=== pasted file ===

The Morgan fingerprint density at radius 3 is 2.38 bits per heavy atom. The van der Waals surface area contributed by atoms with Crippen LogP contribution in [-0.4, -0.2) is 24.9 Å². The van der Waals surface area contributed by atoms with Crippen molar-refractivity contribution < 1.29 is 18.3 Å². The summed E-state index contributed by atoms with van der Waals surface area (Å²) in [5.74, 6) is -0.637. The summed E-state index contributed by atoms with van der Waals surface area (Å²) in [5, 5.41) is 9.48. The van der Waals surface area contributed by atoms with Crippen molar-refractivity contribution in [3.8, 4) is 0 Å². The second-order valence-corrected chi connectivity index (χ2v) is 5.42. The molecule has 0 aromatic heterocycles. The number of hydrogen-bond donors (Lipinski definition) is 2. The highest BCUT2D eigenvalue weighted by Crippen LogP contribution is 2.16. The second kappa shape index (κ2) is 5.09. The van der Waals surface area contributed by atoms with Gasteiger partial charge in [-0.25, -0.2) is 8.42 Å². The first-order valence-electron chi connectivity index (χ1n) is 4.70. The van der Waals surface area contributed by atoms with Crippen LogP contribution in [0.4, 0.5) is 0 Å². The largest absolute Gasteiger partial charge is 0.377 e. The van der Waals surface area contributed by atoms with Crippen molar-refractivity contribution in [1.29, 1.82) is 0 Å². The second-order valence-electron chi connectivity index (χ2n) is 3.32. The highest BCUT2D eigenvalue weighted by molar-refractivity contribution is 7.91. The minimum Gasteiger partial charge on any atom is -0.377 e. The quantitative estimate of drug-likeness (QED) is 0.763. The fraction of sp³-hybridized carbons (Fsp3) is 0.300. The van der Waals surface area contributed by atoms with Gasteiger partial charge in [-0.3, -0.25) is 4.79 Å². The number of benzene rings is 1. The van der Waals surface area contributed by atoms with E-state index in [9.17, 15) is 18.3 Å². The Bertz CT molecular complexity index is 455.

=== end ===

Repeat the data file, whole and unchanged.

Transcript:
The Morgan fingerprint density at radius 3 is 2.38 bits per heavy atom. The van der Waals surface area contributed by atoms with Crippen LogP contribution in [-0.4, -0.2) is 24.9 Å². The van der Waals surface area contributed by atoms with Crippen molar-refractivity contribution < 1.29 is 18.3 Å². The summed E-state index contributed by atoms with van der Waals surface area (Å²) in [5.74, 6) is -0.637. The summed E-state index contributed by atoms with van der Waals surface area (Å²) in [5, 5.41) is 9.48. The van der Waals surface area contributed by atoms with Crippen molar-refractivity contribution in [3.8, 4) is 0 Å². The second-order valence-corrected chi connectivity index (χ2v) is 5.42. The molecule has 0 aromatic heterocycles. The number of hydrogen-bond donors (Lipinski definition) is 2. The highest BCUT2D eigenvalue weighted by Crippen LogP contribution is 2.16. The second kappa shape index (κ2) is 5.09. The van der Waals surface area contributed by atoms with Gasteiger partial charge in [-0.25, -0.2) is 8.42 Å². The first-order valence-electron chi connectivity index (χ1n) is 4.70. The van der Waals surface area contributed by atoms with Crippen LogP contribution in [0.4, 0.5) is 0 Å². The largest absolute Gasteiger partial charge is 0.377 e. The van der Waals surface area contributed by atoms with Crippen molar-refractivity contribution in [1.29, 1.82) is 0 Å². The second-order valence-electron chi connectivity index (χ2n) is 3.32. The highest BCUT2D eigenvalue weighted by molar-refractivity contribution is 7.91. The minimum Gasteiger partial charge on any atom is -0.377 e. The quantitative estimate of drug-likeness (QED) is 0.763. The fraction of sp³-hybridized carbons (Fsp3) is 0.300. The van der Waals surface area contributed by atoms with Gasteiger partial charge in [-0.3, -0.25) is 4.79 Å². The number of benzene rings is 1. The van der Waals surface area contributed by atoms with E-state index in [9.17, 15) is 18.3 Å². The Bertz CT molecular complexity index is 455.